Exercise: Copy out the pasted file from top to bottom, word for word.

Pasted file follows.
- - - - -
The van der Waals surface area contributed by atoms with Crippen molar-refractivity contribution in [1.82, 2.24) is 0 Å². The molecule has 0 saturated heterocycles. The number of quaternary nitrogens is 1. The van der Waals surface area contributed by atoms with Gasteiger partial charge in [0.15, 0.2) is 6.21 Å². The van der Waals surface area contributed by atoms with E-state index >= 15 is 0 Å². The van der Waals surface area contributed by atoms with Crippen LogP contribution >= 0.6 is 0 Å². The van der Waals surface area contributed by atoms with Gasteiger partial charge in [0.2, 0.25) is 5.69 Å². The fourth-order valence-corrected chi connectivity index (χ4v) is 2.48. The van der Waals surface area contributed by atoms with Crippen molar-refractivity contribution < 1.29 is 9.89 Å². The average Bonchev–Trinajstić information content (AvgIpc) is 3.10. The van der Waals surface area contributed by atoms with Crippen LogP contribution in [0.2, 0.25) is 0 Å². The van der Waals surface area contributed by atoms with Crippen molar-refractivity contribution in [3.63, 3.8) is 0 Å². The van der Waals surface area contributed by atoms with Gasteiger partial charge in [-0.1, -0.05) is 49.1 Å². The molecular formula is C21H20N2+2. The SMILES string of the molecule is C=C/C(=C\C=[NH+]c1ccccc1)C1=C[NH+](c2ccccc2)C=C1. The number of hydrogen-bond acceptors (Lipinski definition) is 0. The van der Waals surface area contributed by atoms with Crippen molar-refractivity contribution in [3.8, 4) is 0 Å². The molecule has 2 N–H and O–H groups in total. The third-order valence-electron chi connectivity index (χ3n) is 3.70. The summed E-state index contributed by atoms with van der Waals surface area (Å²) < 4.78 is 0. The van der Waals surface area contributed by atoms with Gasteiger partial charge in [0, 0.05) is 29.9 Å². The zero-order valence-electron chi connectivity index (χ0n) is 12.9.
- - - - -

The van der Waals surface area contributed by atoms with Crippen molar-refractivity contribution in [1.82, 2.24) is 0 Å². The molecule has 0 saturated heterocycles. The number of quaternary nitrogens is 1. The van der Waals surface area contributed by atoms with Gasteiger partial charge in [0.15, 0.2) is 6.21 Å². The van der Waals surface area contributed by atoms with E-state index >= 15 is 0 Å². The van der Waals surface area contributed by atoms with Crippen LogP contribution >= 0.6 is 0 Å². The van der Waals surface area contributed by atoms with Gasteiger partial charge in [0.2, 0.25) is 5.69 Å². The fourth-order valence-corrected chi connectivity index (χ4v) is 2.48. The van der Waals surface area contributed by atoms with Crippen molar-refractivity contribution < 1.29 is 9.89 Å². The average Bonchev–Trinajstić information content (AvgIpc) is 3.10. The van der Waals surface area contributed by atoms with Crippen LogP contribution in [0.2, 0.25) is 0 Å². The van der Waals surface area contributed by atoms with Crippen molar-refractivity contribution in [3.63, 3.8) is 0 Å². The van der Waals surface area contributed by atoms with Gasteiger partial charge in [-0.1, -0.05) is 49.1 Å². The molecular formula is C21H20N2+2. The SMILES string of the molecule is C=C/C(=C\C=[NH+]c1ccccc1)C1=C[NH+](c2ccccc2)C=C1. The number of hydrogen-bond acceptors (Lipinski definition) is 0. The van der Waals surface area contributed by atoms with Crippen molar-refractivity contribution in [3.8, 4) is 0 Å². The molecule has 2 N–H and O–H groups in total. The third-order valence-electron chi connectivity index (χ3n) is 3.70. The summed E-state index contributed by atoms with van der Waals surface area (Å²) < 4.78 is 0. The van der Waals surface area contributed by atoms with Gasteiger partial charge in [0, 0.05) is 29.9 Å². The zero-order valence-electron chi connectivity index (χ0n) is 12.9.